"It's really important to pursue innovation, especially if it helps us to add more speed, comfort and control to passenger processes such as checking in and baggage drop-off," says van Scherpenzeel. "We are still looking to develop even more self-service processes, as well as improving the 'no-queue' concept, which is an automated border control passage developed in collaboration with the government. We also have a mobile app through which passengers can check their flight information."
In a similar vein to any modern business, airports such as Schiphol have also ramped up their interaction with passengers in order to gauge overall satisfaction levels. In addition to questionnaires, the airport is appreciative of the rising influence of social media as a forum where passengers propagate opinion and word of mouth - both positive and unfavourable.
"We still conduct a bi-monthly survey, using a broad passenger questionnaire on a number of quality items in order to gauge their overall perception of the airport," explains van Scherpenzeel. "But we also monitor Twitter and Facebook to see what is being said about us and how we can improve our quality."
Schiphol will undoubtedly have been buoyed by the aforementioned accolades that have been bestowed upon it this year - "it's an indication that we are on the right track and motivates us to continue making passengers feel welcome," confirms van Scherpenzeel.
A major contributing factor to the airport's passenger experience offering remains its impressive folio of amenities - in 2011 it also opened a 200m² park, which serves as a waiting area and is complemented by a connecting rooftop terrace.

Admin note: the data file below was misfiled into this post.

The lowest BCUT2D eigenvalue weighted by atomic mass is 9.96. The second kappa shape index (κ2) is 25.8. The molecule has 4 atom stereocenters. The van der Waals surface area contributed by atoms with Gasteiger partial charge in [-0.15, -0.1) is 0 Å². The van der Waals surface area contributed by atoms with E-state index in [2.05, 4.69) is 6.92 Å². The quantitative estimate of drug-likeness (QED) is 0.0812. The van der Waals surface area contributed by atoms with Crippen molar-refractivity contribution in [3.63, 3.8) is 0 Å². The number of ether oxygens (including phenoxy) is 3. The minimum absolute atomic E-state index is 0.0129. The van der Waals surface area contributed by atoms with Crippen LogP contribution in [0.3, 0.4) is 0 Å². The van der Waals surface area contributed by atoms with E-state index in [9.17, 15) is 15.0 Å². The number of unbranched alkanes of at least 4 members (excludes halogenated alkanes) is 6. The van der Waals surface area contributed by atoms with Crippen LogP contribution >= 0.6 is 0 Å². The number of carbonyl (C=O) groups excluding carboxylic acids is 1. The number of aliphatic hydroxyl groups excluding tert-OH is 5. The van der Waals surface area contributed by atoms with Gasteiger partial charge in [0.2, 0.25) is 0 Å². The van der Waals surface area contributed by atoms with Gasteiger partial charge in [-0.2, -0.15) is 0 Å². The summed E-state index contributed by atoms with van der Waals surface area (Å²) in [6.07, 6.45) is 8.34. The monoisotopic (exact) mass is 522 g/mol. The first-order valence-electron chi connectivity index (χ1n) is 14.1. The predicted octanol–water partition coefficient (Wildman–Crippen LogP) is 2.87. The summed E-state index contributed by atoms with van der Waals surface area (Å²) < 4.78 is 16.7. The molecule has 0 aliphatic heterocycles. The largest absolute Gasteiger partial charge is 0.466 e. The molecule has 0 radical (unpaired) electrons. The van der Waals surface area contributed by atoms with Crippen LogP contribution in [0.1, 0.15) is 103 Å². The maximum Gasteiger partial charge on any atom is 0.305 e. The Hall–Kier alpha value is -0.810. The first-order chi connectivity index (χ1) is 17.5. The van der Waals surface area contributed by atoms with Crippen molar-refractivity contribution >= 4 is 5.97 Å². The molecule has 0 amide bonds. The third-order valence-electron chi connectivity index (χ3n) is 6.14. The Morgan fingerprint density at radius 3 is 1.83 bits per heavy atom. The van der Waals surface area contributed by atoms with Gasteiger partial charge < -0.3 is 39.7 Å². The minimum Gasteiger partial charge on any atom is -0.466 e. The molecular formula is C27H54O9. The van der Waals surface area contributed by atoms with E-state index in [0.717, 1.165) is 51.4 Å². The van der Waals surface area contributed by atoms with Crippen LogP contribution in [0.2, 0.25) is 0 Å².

"The area represents somewhere nice where passengers can relax during their stay, especially if they have a longer transfer time between flights," says van Scherpenzeel. "Adding more comfort is certainly a major driver for us."
Technology vs the human touch
While Schiphol's colourful, tourist-friendly facilities - it also has a library and a Dutch-themed museum - make it a stand-alone airport in many ways, they clearly cannot come at the expense of efficiency.
That said, technology, while essential to the smooth running of operations, is not the be all and end all. Airports are still defined and represented by the staff that work across their array of public service areas. In Schiphol's case, training is required to bolster both hard and soft skills, as van Scherpenzeel explains.
"With hard skills, it is really dependent on the situation," she says. "For example, a security agent will receive a different kind of training from one of our floor managers as it's a different kind of job. In terms of soft skills, hospitality remains the central focus for our staff. Consequently, a number of masterclasses are provided for them."
Despite being the fourth-busiest airport in Europe, Schiphol currently has the highest peak-hour capacity on the continent owing to its status as a major transit hub. And with passenger volumes expected to increase in the future, there will be an onus on the airport to maintain the high levels of satisfaction to which passengers have become accustomed.
This, van Scherpenzeel explains, will necessitate a creative and far-sighted approach. "We will try and stay as innovative as possible," she says. "This will require us to keep abreast of what passengers want and continually improve the overall process. As a result, we hope to remain Europe's preferred airport."
Given the developments over the last year - recognised by passengers and the industry alike - this goal would appear to be more than achievable.